Psalm 100; Luke 1:46-55
The Reverend Tom Herbek
December 24, 2017
Before Mary gets to the point of uttering this beautiful song of praise, known as the “Magnificat” from the Latin for magnifying, Mary has an initial reaction of being perplexed when Gabriel tells her the news. Writer Paula Gooder describes Mary’s initial response, in her book, The Meaning Is in the Writing:
Gabriel’s greeting is someone reminiscent of the ancient Chinese proverb “May you live in interesting times,” that can be seen as either a curse or a blessing. In the same way, Gabriel’s greeting can either be seen as good or bad. To be in receipt of God’s favor, especially beloved and granted his presence, can only mean that Mary’s life is about to be turned upside down. She is surely right and sensible to be disturbed by this greeting.
It is only after a while that Mary gets to the point of magnifying God. Before that, she needs time to understand and accept the multiple possibilities of this news for her future. Her cousin Elizabeth’s acceptance of her certainly must have helped Mary. Congregational Church minister and writer Lillian Daniel says that joy and perplexity are both part of faith:
IN THE DAYS BEFORE CHRISTMAS we hear in church about Mary’s extraordinary dialogue with
an angel, which ends with these thoughts from a young unmarried woman who was six months pregnant: “She was much perplexed by his words and pondered what sort of greeting this might be.” I am sure she was perplexed.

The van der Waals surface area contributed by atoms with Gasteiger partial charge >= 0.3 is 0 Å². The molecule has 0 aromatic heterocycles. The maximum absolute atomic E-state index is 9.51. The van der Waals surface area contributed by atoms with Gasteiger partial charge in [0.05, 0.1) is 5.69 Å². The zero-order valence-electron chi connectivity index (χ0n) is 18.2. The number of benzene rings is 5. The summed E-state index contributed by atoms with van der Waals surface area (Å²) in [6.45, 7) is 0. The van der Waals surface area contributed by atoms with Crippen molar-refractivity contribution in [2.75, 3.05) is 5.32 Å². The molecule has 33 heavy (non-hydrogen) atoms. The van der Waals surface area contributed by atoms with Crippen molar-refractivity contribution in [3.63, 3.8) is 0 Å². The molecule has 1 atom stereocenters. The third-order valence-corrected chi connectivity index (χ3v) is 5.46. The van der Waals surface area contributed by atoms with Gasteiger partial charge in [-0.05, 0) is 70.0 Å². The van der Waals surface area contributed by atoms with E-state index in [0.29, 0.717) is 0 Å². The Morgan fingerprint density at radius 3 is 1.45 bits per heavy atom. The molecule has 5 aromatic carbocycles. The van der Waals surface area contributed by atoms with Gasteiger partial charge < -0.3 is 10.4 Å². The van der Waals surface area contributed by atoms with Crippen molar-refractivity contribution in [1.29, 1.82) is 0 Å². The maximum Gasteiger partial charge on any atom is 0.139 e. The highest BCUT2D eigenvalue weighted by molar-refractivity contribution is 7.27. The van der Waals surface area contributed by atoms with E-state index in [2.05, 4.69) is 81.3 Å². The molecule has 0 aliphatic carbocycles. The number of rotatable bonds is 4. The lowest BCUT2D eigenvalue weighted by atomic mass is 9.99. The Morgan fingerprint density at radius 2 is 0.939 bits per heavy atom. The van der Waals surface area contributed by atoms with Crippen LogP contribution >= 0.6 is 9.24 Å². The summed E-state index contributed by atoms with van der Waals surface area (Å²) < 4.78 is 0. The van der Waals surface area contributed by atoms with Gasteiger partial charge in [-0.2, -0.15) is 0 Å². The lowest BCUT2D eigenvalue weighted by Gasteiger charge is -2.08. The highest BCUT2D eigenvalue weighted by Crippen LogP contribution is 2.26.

As one who spends much of my life-in. such a state, I take comfort. I see this passage as a great anthem, a symphony, in honor of those of us who move forward not in clarity, not in certainty, not in single-mindedness, but with perplexity.
We’re the ones at the back of the orchestra, hoping but doubting we’re in the right place, playing with gusto nonetheless.
But we live in a society that favors decisiveness over perplexity. You are supposed to know what you want and act on it. There’s no room for uncertainty. It’s considered wishywashy.
To which I would like to offer this gentle correction: If the mother of God got to be perplexed, you can be, too.
In fact, let’s take perplexity out of the old broom closet, dust it off, shine it up, and put it out on the mantelpiece in the middle of the ecclesiological living room, because a little perplexity can be a wonderful thing in the life of faith. It’s the people who ask the questions who get the answers.
Jesus, born in perplexity, can use my uncertainty and perplexity in service to the creativity and mystery of the divine.
When “Spiritual But Not Religious” Is Not Enough
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